Department of Greek & Latin


Participants, format, and aims

This project aimed to provide a foundation for Latin students and enthusiasts across disciplines to cultivate a new mode of connection with their curriculum: an active engagement with Latin language that can foster development of linguistic skills, and can allow for a more nuanced understanding of the language's relationship to aspects of ancient Roman cultural identity. The workshop encouraged students to bridge study of ancient cultures with contemporary cultural experience by communicating their own ideas in Latin, which is usually taught through comparatively passive absorption of set texts for translation into English.

The workshop attracted 20 participants from a variety of backgrounds: academics, students, schoolteachers, and several retirees who had come back to studies in Latin very recently. Motivations for attending the workshop cited on our feedback questionnaire included: 'To improve my level of Latin, and engage more with the language'; 'To see if "Living Latin" can provide more exciting ways of teaching Latin'; and 'I think it is very important to promote active fluency in Latin in order to improve the standards of language knowledge across the board (students & teachers)'. It was a great benefit for us to welcome such a diverse audience, as it allowed us to have rich discussions about conventional Latin teaching methods, and the potential for the growth of immersive initiatives in formal and informal pedagogical settings.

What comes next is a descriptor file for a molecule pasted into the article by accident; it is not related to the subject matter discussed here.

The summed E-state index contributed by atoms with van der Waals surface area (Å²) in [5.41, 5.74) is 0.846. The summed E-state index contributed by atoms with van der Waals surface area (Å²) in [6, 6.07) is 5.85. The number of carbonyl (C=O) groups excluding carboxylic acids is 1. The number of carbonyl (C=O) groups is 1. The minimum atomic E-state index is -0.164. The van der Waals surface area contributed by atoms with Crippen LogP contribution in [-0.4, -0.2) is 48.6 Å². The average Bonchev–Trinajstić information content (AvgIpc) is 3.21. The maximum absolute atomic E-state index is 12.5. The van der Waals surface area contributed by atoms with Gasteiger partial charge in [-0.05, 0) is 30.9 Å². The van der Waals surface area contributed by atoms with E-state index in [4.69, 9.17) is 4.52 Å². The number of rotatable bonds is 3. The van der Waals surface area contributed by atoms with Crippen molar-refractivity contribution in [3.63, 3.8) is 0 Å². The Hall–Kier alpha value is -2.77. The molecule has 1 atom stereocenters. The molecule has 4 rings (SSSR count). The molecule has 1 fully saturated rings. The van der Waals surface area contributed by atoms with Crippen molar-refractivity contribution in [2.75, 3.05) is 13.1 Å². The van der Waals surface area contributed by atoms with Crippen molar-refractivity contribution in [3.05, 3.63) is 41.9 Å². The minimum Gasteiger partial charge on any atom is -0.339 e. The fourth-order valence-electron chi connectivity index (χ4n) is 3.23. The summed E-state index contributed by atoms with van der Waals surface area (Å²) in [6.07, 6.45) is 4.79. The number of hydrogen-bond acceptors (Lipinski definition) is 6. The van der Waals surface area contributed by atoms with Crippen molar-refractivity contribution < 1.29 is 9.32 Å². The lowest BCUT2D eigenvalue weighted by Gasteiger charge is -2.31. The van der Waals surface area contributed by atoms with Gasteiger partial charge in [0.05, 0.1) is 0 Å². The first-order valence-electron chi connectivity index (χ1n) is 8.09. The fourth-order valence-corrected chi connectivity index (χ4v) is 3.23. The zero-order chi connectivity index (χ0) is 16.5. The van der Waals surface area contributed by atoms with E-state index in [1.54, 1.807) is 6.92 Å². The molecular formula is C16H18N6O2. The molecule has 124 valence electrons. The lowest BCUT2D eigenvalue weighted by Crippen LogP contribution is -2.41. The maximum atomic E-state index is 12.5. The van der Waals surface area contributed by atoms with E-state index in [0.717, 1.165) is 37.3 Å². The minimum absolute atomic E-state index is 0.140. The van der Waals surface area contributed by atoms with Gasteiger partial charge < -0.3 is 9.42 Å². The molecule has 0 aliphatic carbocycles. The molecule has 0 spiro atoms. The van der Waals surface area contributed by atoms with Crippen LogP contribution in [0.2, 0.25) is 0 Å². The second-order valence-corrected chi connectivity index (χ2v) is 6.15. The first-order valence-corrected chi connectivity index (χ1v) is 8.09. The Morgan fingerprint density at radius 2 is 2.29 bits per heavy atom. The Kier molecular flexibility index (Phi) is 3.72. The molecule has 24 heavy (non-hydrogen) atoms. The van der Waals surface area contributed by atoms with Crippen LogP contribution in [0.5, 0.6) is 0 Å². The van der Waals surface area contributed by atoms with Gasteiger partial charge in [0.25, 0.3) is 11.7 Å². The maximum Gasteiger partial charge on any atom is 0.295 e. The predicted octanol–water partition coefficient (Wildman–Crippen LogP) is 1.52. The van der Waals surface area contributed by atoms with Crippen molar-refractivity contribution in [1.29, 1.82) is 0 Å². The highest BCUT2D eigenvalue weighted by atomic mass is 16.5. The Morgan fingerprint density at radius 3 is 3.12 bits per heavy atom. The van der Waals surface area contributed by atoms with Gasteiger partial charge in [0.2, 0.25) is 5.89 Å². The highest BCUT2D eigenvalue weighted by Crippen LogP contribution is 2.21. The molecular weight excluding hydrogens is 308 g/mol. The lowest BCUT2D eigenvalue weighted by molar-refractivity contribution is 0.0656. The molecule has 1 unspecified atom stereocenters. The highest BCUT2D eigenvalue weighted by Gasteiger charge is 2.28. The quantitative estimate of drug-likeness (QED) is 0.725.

This two-day immersive workshop combined elements of Latin composition and conversation, and discussion in English: evaluating immersive Latin currently used in teaching and research; writing dialogues on varied themes; applying Latin speaking skills to cooperative games; and discussing short passages of Latin literature in Latin. Participants were thus provided with a foundational set of immersive methods for enhancing their grammar and translation skills and enriching their insight into the Roman cultural perspective.

Our Latinists hard at work!.jpeg

Our Latinists hard at work!

Before we introduced our series of activities in using Latin as a living language, we emphasized that our main objective was not to achieve perfect pronunciation, perfect grammatical constructions, or perfect precision in vocabulary usage. Rather, our goal was to experiment with generating our own ideas and utterances in Latin, and to discuss the pedagogical tools that best aid this process. Indeed, throughout the course of the workshop, participants were eager to speak to the benefits, challenges, and ethics (is it cultural misappropriation? Should we use neologisms and otherwise attempt to discuss modern inventions, cultural phenomena in Latin?) embodied in the active use of Latin today.